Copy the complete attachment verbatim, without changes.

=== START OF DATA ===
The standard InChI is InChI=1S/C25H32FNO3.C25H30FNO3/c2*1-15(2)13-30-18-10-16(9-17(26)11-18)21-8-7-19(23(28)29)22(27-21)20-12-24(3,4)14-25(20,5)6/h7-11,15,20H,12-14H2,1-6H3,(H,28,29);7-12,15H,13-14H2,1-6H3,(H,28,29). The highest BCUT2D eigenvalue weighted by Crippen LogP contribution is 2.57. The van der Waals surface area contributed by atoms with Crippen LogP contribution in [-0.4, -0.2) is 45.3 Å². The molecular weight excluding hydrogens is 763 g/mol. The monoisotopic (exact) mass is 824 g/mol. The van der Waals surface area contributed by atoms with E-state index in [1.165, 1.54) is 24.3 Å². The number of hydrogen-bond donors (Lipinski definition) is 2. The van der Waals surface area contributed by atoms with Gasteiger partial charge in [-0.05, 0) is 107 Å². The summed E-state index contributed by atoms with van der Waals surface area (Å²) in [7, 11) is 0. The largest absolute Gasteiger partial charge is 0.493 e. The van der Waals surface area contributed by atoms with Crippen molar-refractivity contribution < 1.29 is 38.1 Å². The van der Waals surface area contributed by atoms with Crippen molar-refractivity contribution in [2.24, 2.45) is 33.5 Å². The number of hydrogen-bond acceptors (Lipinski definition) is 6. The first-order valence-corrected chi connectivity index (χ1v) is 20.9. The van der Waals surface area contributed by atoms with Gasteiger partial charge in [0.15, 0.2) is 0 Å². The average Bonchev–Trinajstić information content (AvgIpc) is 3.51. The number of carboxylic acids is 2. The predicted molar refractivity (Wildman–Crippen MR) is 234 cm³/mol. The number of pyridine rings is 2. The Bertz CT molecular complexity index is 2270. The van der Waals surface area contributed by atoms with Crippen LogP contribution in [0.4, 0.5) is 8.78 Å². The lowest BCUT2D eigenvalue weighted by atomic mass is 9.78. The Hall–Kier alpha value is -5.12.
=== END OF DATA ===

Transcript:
The standard InChI is InChI=1S/C25H32FNO3.C25H30FNO3/c2*1-15(2)13-30-18-10-16(9-17(26)11-18)21-8-7-19(23(28)29)22(27-21)20-12-24(3,4)14-25(20,5)6/h7-11,15,20H,12-14H2,1-6H3,(H,28,29);7-12,15H,13-14H2,1-6H3,(H,28,29). The highest BCUT2D eigenvalue weighted by Crippen LogP contribution is 2.57. The van der Waals surface area contributed by atoms with Crippen LogP contribution in [-0.4, -0.2) is 45.3 Å². The molecular weight excluding hydrogens is 763 g/mol. The monoisotopic (exact) mass is 824 g/mol. The van der Waals surface area contributed by atoms with E-state index in [1.165, 1.54) is 24.3 Å². The number of hydrogen-bond donors (Lipinski definition) is 2. The van der Waals surface area contributed by atoms with Gasteiger partial charge in [-0.05, 0) is 107 Å². The summed E-state index contributed by atoms with van der Waals surface area (Å²) in [7, 11) is 0. The largest absolute Gasteiger partial charge is 0.493 e. The van der Waals surface area contributed by atoms with Crippen molar-refractivity contribution < 1.29 is 38.1 Å². The van der Waals surface area contributed by atoms with Crippen molar-refractivity contribution in [2.24, 2.45) is 33.5 Å². The number of hydrogen-bond acceptors (Lipinski definition) is 6. The first-order valence-corrected chi connectivity index (χ1v) is 20.9. The van der Waals surface area contributed by atoms with Gasteiger partial charge in [0.15, 0.2) is 0 Å². The average Bonchev–Trinajstić information content (AvgIpc) is 3.51. The number of carboxylic acids is 2. The predicted molar refractivity (Wildman–Crippen MR) is 234 cm³/mol. The number of pyridine rings is 2. The Bertz CT molecular complexity index is 2270. The van der Waals surface area contributed by atoms with Crippen LogP contribution in [0.4, 0.5) is 8.78 Å². The lowest BCUT2D eigenvalue weighted by atomic mass is 9.78. The Hall–Kier alpha value is -5.12.